Shortly after Ryan Silverfield left the Detroit Lions and took a job as offensive line coach at Memphis back in January of 2015, he set out to hit the recruiting trail. Little did he know his first stop would produce one of his all-time favorite players.
Silverfield, who is now the Tigers head coach, visited the home of Dustin Woodard out in Arizona, happy to enjoy some nice weather after enduring the start of Michigan's harsh winter. He didn't know what to expect since most of the recruiting organizations barely had the 6-2, 291-pound offensive lineman on their radar.
Then he sat and spoke with Woodward and his family and things quickly changed.
"He was a 0-star kid with no other Division I offers at national powerhouse programs," Silverfield said. "I knew he'd be a heck of a football player because he was just so impressive. His maturity and poise for a kid that age. He came in and really was able to play almost immediately and was a freshman All-American. It was his maturity that allowed him to play right away."
How is a young man's maturity level measured, one might ask? Remember the old Tom Coughlin stories from his days as Giants coach, when he would routinely fine players for arriving "late" for meetings if they showed up five minutes before they were to begin?
Well, Woodard's idea of being late for an offensive line meeting at Memphis was to arrive 30-45 minutes before the scheduled start time.
"He was a true pro even as an 18 year old," Silverfield said with a chuckle. "For four straight years he was always the first player to arrive at my offensive line meetings, generally 30-45 minutes ahead of time. He's the kind of player that others naturally gravitate toward and learn from. His example was one that many of our linemen followed."
Looking at his resume it would be hard not to be impressed. As a four-year mainstay in the lineup he matched the school record by starting 53 games and moved from left guard to right guard to center, where he settled in last season. Silverfield explained that Woodard's moving around was due to filling voids rather than his limitations at other spots. If a hole existed, Woodard filled it.
"We trusted him to fill a need," Silverfield said. "He beat out a senior for the left guard spot. Then we lost a right guard and felt he could make the switch more comfortably than anyone else. Then our center graduated and he moved to the inside. I also felt snapping would be good long-term for his success for him to have a shot at NFL. For him to be able to snap, step, make calls and handle protections, and he did all of those things flawlessly."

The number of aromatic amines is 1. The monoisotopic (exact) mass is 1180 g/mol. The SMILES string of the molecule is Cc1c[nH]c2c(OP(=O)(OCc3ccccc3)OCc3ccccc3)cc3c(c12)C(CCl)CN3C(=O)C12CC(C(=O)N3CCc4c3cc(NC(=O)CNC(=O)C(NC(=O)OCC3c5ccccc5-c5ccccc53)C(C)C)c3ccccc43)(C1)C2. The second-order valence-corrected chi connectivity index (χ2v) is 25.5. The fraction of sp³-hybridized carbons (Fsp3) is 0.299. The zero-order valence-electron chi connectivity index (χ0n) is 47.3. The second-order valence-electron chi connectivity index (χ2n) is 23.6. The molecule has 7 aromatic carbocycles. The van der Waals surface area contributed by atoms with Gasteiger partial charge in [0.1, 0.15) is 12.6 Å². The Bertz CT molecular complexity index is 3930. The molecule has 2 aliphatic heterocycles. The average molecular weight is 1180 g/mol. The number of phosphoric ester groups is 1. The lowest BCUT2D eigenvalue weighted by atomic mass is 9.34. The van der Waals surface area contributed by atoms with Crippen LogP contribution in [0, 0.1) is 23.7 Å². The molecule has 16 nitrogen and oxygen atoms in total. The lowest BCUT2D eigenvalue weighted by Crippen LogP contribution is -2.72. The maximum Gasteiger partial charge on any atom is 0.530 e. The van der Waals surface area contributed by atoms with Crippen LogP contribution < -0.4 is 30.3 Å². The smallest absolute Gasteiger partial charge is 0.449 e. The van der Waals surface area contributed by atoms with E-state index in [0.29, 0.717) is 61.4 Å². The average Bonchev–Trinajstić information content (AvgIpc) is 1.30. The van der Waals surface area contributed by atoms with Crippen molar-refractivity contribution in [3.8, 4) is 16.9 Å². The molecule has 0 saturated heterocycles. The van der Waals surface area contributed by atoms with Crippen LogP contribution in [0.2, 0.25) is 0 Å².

At this point it might be logical to ask why the Patriots were able to select Woodard in the seventh round with the 230th overall pick. While 6-2, 291 pounds might sound large to the average man, for NFL offensive linemen it would be considered undersized.
Silverfield recognizes this and understands why he was still on the board late into Day 3. But he also understands better than most how the Patriots like to develop their young offensive linemen.
During his time in the NFL he worked on a staff in Minnesota with Jeff Davidson, who also was on the Patriots staff from 1997-2004 including six years as Dante Scarnecchia's assistant.
"So Dante carries a lot of weight with me. I watched Jeff a lot and he would tell me everything Dante would do," Silverfield said. "If you watch my drill tape I learned it from Jeff, who learned it from Dante. … I used to sit up in the Combine and sit as close to Dante as possible. It was hard not to appreciate one of greatest offensive line coaches of all time.
"So, Dustin will be able to understand the calls, the terms, the protections. We're not just zone left … he was asked to pull, power, play different protections against five-man, six-man, seven-man. Some of these spread gimmick offenses we went against, that will be good experience for him. This stuff won't be foreign to him."
Woodard will have an opportunity to fight for backup roles along the interior of the offensive line, jobs that appear to be wide open at the moment. He was one of three such players the team selected on Day 3, clearly with an eye toward finding some depth after the departure of Ted Karras via free agency. Hjalte Froholdt and Yodny Cajuste, a pair of 2019 draft picks, both missed their rookie seasons due to injury, leaving the door for roster spots wide open.
Silverfield believes he will get every opportunity to showcase his skills, and once he does will make life difficult on anyone who wishes to let him go.
"I'll put it this way: How can I go about building my offensive line room? I'd find a tough, smart, dedicated guy who always does it the right way. And that's Dustin," Silverfield concluded. "He's an academic scholar and a perfect example. A model citizen.
"People doubted him in high school, in college and you're going to meet him and say he's not very big. He'll have a chip on his shoulder and he'll prove everybody wrong and do it the right way.
"This kid's going to find a way to stick around."
View photos of Patriots OL Dustin Woodard in action during his time at Memphis.